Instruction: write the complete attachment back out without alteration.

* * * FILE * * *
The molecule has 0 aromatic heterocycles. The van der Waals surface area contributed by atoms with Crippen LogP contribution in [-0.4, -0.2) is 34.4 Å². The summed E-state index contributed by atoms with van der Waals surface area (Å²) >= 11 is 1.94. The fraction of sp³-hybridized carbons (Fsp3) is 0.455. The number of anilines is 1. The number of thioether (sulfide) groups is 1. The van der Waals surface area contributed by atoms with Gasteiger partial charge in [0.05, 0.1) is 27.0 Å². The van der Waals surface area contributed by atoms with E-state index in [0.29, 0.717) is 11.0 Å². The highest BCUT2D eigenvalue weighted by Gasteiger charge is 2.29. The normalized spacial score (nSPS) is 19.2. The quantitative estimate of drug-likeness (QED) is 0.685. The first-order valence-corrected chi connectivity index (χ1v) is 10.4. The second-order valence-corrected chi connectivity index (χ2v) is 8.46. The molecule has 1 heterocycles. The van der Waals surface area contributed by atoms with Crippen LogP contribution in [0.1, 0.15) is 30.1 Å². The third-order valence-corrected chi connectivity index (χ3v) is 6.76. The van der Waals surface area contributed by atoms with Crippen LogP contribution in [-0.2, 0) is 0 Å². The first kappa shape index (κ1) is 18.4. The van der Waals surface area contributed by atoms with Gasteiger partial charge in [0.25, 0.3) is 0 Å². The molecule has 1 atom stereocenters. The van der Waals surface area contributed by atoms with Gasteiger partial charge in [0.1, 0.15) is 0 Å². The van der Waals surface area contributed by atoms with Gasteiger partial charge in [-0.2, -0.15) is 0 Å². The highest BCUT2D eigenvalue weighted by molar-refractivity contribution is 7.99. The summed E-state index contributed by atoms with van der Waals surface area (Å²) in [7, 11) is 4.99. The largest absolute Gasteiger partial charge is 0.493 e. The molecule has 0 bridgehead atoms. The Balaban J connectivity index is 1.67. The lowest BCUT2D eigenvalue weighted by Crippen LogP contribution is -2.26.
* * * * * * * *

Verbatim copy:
The molecule has 0 aromatic heterocycles. The van der Waals surface area contributed by atoms with Crippen LogP contribution in [-0.4, -0.2) is 34.4 Å². The summed E-state index contributed by atoms with van der Waals surface area (Å²) >= 11 is 1.94. The fraction of sp³-hybridized carbons (Fsp3) is 0.455. The number of anilines is 1. The number of thioether (sulfide) groups is 1. The van der Waals surface area contributed by atoms with Gasteiger partial charge in [0.05, 0.1) is 27.0 Å². The van der Waals surface area contributed by atoms with E-state index in [0.29, 0.717) is 11.0 Å². The highest BCUT2D eigenvalue weighted by Gasteiger charge is 2.29. The normalized spacial score (nSPS) is 19.2. The quantitative estimate of drug-likeness (QED) is 0.685. The first-order valence-corrected chi connectivity index (χ1v) is 10.4. The second-order valence-corrected chi connectivity index (χ2v) is 8.46. The molecule has 1 heterocycles. The van der Waals surface area contributed by atoms with Crippen LogP contribution in [0.1, 0.15) is 30.1 Å². The third-order valence-corrected chi connectivity index (χ3v) is 6.76. The van der Waals surface area contributed by atoms with Crippen LogP contribution in [-0.2, 0) is 0 Å². The first kappa shape index (κ1) is 18.4. The van der Waals surface area contributed by atoms with Gasteiger partial charge in [0.25, 0.3) is 0 Å². The molecule has 1 atom stereocenters. The van der Waals surface area contributed by atoms with Gasteiger partial charge in [0.1, 0.15) is 0 Å². The van der Waals surface area contributed by atoms with Gasteiger partial charge in [-0.2, -0.15) is 0 Å². The highest BCUT2D eigenvalue weighted by molar-refractivity contribution is 7.99. The summed E-state index contributed by atoms with van der Waals surface area (Å²) in [7, 11) is 4.99. The largest absolute Gasteiger partial charge is 0.493 e. The molecule has 0 bridgehead atoms. The Balaban J connectivity index is 1.67. The lowest BCUT2D eigenvalue weighted by Crippen LogP contribution is -2.26.